We don't know if he said anything about the still murky situation of Liu Xiaobo, the Nobel peace prize winner who died in prison. His wife, who has not been seen or has only been seen in very questionable kinds of situations since the summer ... These are all things that the American side might not have gotten major concessions on, but that past administrations would've probably made some kinds of efforts on, so in many ways Trump behaved very much the way Xi Jinping would've hoped he would behave, keeping the focus on just two issues, really, North Korea and trade, and not bringing up these other things that the Chinese side has often seen as kind of pesky things that you have to deal with when there is an American president visiting the country.

SHARMINI PERIES: Speaking of things that they didn't want to talk about, it's obviously the South China Sea. Now, prior to President Trump arriving in China, there was all this posturing in terms of the U.S. presence in the South China Sea and the potential access they could easily have so close to China by way of the U.S. military presence in the region. All of that was not discussed as far as we know, and if they were, it was sort of quite sidelined and wasn't the major thrust of the visit. Why do you think that is?

J. WASSERSTROM: Well, I think similarly there was a decision to really focus on these two issues, North Korea and trade, and so things that didn't fit in with that framework got shuffled to the bottom of the deck. It was also a relatively incoherent trip across Asia, is what some of the commentators have been saying, that the focus shifted depending on where Trump was. One of the continuities was his expressions of esteem for figures who are widely regarded as strongmen figures exerting kind of authoritarian control over the population, so this was another thing that basically didn't get attention while he was in Beijing which was probably something that Beijing would prefer. There was then some discussion of South China Sea when he moved to Southeast Asia.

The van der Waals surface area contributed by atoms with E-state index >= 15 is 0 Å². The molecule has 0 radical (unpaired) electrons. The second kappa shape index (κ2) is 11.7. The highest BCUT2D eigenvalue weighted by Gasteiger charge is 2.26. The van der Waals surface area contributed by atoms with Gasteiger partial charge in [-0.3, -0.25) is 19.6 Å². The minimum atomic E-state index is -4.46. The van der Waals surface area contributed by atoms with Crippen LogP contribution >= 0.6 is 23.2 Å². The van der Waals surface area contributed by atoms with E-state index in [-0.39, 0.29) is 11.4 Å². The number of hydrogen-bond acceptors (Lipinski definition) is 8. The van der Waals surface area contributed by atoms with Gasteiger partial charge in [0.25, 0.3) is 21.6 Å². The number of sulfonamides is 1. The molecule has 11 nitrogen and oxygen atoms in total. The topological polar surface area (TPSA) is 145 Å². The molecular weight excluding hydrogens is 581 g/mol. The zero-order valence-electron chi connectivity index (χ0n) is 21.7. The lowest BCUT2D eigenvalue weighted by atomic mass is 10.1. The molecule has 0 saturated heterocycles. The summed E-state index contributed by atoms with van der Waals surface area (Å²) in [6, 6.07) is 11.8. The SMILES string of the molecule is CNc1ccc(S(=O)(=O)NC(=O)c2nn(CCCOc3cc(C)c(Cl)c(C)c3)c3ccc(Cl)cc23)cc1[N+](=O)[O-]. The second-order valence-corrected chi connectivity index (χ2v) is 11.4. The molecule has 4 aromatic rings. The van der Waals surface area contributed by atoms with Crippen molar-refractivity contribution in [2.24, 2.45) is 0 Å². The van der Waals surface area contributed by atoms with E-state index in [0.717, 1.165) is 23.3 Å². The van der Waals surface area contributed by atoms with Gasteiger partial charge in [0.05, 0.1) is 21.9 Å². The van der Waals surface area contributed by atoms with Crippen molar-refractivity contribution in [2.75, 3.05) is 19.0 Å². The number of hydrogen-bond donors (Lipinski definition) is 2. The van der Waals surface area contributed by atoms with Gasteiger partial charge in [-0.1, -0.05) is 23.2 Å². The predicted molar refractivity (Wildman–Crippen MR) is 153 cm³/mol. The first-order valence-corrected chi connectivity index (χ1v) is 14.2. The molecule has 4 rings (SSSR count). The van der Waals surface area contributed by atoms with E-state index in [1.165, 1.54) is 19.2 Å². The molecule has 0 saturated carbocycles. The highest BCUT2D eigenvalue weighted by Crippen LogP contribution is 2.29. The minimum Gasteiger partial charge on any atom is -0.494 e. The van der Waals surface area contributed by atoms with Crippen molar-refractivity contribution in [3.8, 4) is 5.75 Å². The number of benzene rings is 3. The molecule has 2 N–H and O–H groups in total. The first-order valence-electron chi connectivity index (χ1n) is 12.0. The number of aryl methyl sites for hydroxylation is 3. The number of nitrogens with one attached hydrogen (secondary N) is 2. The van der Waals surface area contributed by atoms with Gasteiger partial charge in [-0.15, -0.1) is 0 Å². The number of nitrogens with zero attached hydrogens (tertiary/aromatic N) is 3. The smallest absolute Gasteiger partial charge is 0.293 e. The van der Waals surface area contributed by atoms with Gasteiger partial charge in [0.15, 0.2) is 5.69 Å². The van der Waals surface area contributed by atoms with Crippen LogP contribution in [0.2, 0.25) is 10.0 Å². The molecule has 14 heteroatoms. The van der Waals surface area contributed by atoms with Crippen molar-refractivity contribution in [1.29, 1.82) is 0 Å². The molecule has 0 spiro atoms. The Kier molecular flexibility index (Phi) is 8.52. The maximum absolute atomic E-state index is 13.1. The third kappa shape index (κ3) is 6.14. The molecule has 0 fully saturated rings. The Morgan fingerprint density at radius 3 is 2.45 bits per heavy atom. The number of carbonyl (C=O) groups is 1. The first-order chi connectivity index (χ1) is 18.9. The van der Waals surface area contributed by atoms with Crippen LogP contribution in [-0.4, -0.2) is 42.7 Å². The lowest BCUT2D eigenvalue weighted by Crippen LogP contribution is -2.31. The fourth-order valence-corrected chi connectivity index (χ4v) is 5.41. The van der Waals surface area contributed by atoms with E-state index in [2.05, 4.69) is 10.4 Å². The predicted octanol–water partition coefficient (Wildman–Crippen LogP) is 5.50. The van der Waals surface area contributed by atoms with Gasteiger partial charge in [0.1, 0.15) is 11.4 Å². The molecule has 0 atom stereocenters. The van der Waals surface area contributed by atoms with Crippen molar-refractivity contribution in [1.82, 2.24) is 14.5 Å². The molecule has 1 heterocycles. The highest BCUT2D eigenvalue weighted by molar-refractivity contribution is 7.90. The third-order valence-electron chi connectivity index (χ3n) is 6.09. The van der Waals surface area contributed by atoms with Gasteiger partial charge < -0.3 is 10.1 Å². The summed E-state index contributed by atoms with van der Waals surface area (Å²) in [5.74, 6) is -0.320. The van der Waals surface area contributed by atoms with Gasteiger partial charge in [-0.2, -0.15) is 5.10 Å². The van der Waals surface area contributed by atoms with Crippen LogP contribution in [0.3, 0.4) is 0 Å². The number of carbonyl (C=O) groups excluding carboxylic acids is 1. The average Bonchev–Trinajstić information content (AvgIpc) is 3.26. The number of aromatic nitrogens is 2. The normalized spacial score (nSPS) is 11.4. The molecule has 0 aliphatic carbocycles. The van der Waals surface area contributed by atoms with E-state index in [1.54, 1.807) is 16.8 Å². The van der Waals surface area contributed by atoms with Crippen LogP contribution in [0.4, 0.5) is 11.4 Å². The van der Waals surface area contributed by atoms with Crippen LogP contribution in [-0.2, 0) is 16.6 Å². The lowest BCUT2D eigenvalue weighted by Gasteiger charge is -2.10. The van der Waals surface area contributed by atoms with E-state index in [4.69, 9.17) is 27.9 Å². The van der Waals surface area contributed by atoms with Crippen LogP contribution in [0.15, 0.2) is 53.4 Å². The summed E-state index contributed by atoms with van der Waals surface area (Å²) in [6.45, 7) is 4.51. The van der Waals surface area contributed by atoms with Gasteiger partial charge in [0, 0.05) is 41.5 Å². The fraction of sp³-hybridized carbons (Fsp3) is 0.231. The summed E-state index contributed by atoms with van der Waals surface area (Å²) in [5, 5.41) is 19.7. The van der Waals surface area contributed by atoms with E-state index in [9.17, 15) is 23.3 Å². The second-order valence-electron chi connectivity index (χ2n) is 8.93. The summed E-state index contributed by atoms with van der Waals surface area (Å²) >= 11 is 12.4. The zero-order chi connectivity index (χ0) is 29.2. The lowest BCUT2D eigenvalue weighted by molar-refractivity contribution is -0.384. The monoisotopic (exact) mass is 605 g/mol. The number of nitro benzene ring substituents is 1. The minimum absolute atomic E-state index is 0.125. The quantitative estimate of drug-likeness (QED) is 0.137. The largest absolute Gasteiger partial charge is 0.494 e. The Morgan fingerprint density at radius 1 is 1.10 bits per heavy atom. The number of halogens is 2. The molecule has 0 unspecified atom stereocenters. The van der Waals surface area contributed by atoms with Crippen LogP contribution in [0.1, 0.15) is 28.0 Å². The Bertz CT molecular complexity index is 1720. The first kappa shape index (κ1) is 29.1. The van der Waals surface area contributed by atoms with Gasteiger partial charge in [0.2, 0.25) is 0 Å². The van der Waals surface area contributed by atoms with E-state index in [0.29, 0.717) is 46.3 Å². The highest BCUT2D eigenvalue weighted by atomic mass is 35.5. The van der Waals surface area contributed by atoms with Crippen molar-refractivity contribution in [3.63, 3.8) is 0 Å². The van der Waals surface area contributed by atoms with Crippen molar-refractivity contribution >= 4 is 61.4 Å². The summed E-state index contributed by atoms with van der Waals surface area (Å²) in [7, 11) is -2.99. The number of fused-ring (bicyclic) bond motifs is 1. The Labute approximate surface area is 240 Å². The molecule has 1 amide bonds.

SHARMINI PERIES: Alright, now the one big issue that I saw being talked about in a lot of the financial press is that this $250 billion in trade deals that was signed, a lot of them had a sense of unease that these are just agreements, that they won't somehow materialize in concrete form. Is there a history of that with China?